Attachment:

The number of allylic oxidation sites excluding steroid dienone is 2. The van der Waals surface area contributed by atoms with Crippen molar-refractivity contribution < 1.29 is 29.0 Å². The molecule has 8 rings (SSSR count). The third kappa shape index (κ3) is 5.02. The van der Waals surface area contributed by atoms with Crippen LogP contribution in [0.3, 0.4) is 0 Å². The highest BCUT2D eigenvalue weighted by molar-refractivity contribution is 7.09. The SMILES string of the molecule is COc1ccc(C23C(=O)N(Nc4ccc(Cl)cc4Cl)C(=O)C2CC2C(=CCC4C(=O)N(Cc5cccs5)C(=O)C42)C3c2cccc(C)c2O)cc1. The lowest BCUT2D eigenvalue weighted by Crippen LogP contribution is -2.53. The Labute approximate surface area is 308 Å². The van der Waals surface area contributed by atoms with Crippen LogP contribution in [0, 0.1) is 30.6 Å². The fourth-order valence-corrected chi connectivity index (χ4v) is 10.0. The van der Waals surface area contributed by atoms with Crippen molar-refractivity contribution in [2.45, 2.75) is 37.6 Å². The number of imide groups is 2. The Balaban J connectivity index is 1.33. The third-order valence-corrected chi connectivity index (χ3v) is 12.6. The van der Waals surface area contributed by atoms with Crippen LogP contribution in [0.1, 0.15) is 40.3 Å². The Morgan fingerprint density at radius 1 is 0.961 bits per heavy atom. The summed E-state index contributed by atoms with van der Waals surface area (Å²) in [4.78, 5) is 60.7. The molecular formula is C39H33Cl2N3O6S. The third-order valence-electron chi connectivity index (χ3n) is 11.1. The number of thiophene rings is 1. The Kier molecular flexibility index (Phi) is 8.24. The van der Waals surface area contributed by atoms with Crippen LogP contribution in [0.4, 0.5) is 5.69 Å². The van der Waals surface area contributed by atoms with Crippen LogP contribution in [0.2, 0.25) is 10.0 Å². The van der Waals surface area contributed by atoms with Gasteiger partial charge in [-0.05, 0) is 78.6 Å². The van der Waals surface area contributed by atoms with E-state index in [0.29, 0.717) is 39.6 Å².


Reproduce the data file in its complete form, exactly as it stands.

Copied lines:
The number of allylic oxidation sites excluding steroid dienone is 2. The van der Waals surface area contributed by atoms with Crippen molar-refractivity contribution < 1.29 is 29.0 Å². The molecule has 8 rings (SSSR count). The third kappa shape index (κ3) is 5.02. The van der Waals surface area contributed by atoms with Crippen LogP contribution in [0.3, 0.4) is 0 Å². The highest BCUT2D eigenvalue weighted by molar-refractivity contribution is 7.09. The SMILES string of the molecule is COc1ccc(C23C(=O)N(Nc4ccc(Cl)cc4Cl)C(=O)C2CC2C(=CCC4C(=O)N(Cc5cccs5)C(=O)C42)C3c2cccc(C)c2O)cc1. The lowest BCUT2D eigenvalue weighted by Crippen LogP contribution is -2.53. The Labute approximate surface area is 308 Å². The van der Waals surface area contributed by atoms with Crippen LogP contribution in [0, 0.1) is 30.6 Å². The fourth-order valence-corrected chi connectivity index (χ4v) is 10.0. The van der Waals surface area contributed by atoms with Crippen molar-refractivity contribution in [2.45, 2.75) is 37.6 Å². The number of imide groups is 2. The Balaban J connectivity index is 1.33. The third-order valence-corrected chi connectivity index (χ3v) is 12.6. The van der Waals surface area contributed by atoms with Crippen LogP contribution in [0.1, 0.15) is 40.3 Å². The Morgan fingerprint density at radius 1 is 0.961 bits per heavy atom. The summed E-state index contributed by atoms with van der Waals surface area (Å²) in [4.78, 5) is 60.7. The molecular formula is C39H33Cl2N3O6S. The third-order valence-electron chi connectivity index (χ3n) is 11.1. The number of thiophene rings is 1. The Kier molecular flexibility index (Phi) is 8.24. The van der Waals surface area contributed by atoms with Crippen LogP contribution in [0.4, 0.5) is 5.69 Å². The van der Waals surface area contributed by atoms with Crippen LogP contribution in [0.2, 0.25) is 10.0 Å². The van der Waals surface area contributed by atoms with Gasteiger partial charge in [-0.05, 0) is 78.6 Å². The van der Waals surface area contributed by atoms with E-state index in [0.29, 0.717) is 39.6 Å².